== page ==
At least teachers are qualified with 3rd level qualifications. In addition they do carry out a very important role in society, which is giving young people a chance to achieve. Teachers actually do something very productive.

    In addition teachers are now being increasingly exposed to violence by immature teenagers, they get little or no support from the parents (who cannot believe their son / daughter did wrong), little or no support from the principal (because the Principal is out at a match), or dept of Education. In addition the Gardai want the toublesome teenagers to stay in school as it makes their life easier on the street.

    I believe teachers can now be reallocated when required to a different school up to 100km away from their home. I could be wrong but I believe they are not entitled to milage for this either.

    Irish education is facing its most severe test, the lack of discipline among youth is going to destroy education and this countrys reputation.

    Earlier this year there were a number of articles in the Independent, about young Irish people not been welcome in California due to their tendency to indulge in destructive drunken behaviour. In another recent article a question was asked why does the hospitality industry in Ireland employ foreign nationals instead of native Irish. In short, the answer was the young Native Irish are unemployable, phoning in sick on Monday, unable to turn up in a clean uniform, or follow instructions.

    And you know what Sam, nobody actually cares.

    Unless the people involved actutally admit the elephant in the room which is destroying education is “Ill Discipline” the situation will continue to deterioriate. This includes parents, politicians, Dept of Education, boards of management and society.

    After all, what you reap is what you sowed.

  76. @ Sporthog

    You raise real, serious issues. As the Dork says, it’s like the fall of Ancient Rome. Social disorder will wreck our economy and devastate the national accounts. At the moment we are still whistlnig in the dark.

    Many people do care, but not many take the time to study the dimensions of the problem. Social order is complex.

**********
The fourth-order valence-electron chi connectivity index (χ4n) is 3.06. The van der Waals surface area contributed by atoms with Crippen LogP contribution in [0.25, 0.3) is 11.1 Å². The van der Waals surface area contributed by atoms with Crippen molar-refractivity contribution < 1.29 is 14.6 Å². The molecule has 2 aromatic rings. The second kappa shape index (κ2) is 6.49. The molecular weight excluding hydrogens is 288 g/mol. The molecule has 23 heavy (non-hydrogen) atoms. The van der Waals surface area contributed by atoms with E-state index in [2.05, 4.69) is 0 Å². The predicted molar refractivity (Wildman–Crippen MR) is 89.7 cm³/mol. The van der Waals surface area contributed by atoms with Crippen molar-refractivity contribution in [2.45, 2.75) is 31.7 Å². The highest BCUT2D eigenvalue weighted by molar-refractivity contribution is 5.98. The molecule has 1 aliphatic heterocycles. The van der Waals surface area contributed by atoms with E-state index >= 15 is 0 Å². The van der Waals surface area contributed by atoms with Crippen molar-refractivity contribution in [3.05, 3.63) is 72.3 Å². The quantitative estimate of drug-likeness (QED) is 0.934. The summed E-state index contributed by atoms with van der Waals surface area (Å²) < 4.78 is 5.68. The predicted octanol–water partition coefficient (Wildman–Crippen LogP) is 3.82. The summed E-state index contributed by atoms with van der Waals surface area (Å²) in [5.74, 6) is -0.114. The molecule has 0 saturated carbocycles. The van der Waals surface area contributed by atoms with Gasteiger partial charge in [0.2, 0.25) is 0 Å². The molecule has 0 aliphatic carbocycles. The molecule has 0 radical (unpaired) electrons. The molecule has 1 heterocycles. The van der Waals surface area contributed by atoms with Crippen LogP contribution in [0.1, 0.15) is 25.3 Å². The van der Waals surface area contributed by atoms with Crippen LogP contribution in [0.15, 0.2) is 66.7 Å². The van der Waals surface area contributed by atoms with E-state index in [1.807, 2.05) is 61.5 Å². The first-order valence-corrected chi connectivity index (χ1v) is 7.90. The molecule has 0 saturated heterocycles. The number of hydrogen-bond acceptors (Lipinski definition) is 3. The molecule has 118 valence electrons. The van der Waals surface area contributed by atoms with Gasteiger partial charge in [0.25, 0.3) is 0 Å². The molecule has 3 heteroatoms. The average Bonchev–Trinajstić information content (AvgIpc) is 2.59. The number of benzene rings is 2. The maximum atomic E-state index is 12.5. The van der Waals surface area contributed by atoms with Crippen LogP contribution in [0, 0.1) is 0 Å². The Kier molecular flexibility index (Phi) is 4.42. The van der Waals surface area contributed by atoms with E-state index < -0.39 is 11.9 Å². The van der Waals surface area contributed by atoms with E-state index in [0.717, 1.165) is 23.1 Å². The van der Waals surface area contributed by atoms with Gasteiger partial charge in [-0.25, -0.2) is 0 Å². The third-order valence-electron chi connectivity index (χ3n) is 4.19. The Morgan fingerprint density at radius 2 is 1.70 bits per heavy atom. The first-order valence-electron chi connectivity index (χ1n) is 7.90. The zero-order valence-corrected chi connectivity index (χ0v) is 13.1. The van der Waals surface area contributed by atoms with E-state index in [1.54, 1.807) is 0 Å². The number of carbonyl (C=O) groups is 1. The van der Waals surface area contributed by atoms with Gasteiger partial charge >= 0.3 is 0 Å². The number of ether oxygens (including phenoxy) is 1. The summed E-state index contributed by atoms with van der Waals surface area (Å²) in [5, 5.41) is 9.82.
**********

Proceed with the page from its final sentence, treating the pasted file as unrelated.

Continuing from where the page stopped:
We have a fundamental problem of national and international governance, and we are seeing a real deterioration in democracy. The mass irresponsibilty which you deplore is part and parcel of the ‘consumer society’, which in turn is the engine of the 30 year credit bubble.

    That is part of the Washington consensus, which holds that the job of governments is to facilitate plutocrats and speculators in dominating the globe. This is, believe it or not, the supposed recipe for global economic development. It is, in reality, another totalitarian lunacy.

    How can one expect the have-nots to act responsibly when the top 1% is utterly focussed on itself ? When the ‘entrepreneurs’ of society milk the bubble for all it is worth ? When the professional classes are blindly focussed on the size of their own slice ? When the unions, seeing all that, can see no good reason to back off ? When social protection is totally disconnected from social responsibility ?

    This not the Middle Ages. People will not support a social order in which they do not have a significant stake. I strongly recommend Karl Polanyi’s 1947 Great Transformation, in which he describes the limits of ‘market forces’.

  77. So if we all get to include our pension contributions to calculate our marginal tax rate, mine is now 80%… 😯 Shame there is no S1 calculator…

    Anyway, is the low-hanging fruit not the one that returns most to the economy (capital spend)? Have we not totally repeated the mistakes of the 1980s? (slashing capital spend while trying to leave current spend untouched).